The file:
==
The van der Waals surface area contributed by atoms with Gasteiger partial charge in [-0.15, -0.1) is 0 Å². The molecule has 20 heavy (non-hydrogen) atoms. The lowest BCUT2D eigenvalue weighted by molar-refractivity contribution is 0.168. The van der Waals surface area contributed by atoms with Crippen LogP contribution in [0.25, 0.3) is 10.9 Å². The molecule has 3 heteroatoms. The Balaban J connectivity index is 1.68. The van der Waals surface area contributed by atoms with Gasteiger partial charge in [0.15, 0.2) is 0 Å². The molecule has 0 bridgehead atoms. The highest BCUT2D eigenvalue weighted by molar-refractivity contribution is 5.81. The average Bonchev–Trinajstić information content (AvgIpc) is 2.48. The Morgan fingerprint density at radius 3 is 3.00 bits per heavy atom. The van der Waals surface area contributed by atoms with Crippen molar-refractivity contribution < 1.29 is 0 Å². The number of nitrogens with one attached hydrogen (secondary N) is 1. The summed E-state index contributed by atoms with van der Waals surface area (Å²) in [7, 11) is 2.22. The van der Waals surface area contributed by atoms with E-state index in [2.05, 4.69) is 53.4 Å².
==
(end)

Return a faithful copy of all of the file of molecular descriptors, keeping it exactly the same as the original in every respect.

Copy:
The van der Waals surface area contributed by atoms with Gasteiger partial charge in [-0.15, -0.1) is 0 Å². The molecule has 20 heavy (non-hydrogen) atoms. The lowest BCUT2D eigenvalue weighted by molar-refractivity contribution is 0.168. The van der Waals surface area contributed by atoms with Crippen LogP contribution in [0.25, 0.3) is 10.9 Å². The molecule has 3 heteroatoms. The Balaban J connectivity index is 1.68. The van der Waals surface area contributed by atoms with Gasteiger partial charge in [0.15, 0.2) is 0 Å². The molecule has 0 bridgehead atoms. The highest BCUT2D eigenvalue weighted by molar-refractivity contribution is 5.81. The average Bonchev–Trinajstić information content (AvgIpc) is 2.48. The Morgan fingerprint density at radius 3 is 3.00 bits per heavy atom. The van der Waals surface area contributed by atoms with Crippen molar-refractivity contribution < 1.29 is 0 Å². The number of nitrogens with one attached hydrogen (secondary N) is 1. The summed E-state index contributed by atoms with van der Waals surface area (Å²) in [7, 11) is 2.22. The van der Waals surface area contributed by atoms with E-state index in [2.05, 4.69) is 53.4 Å².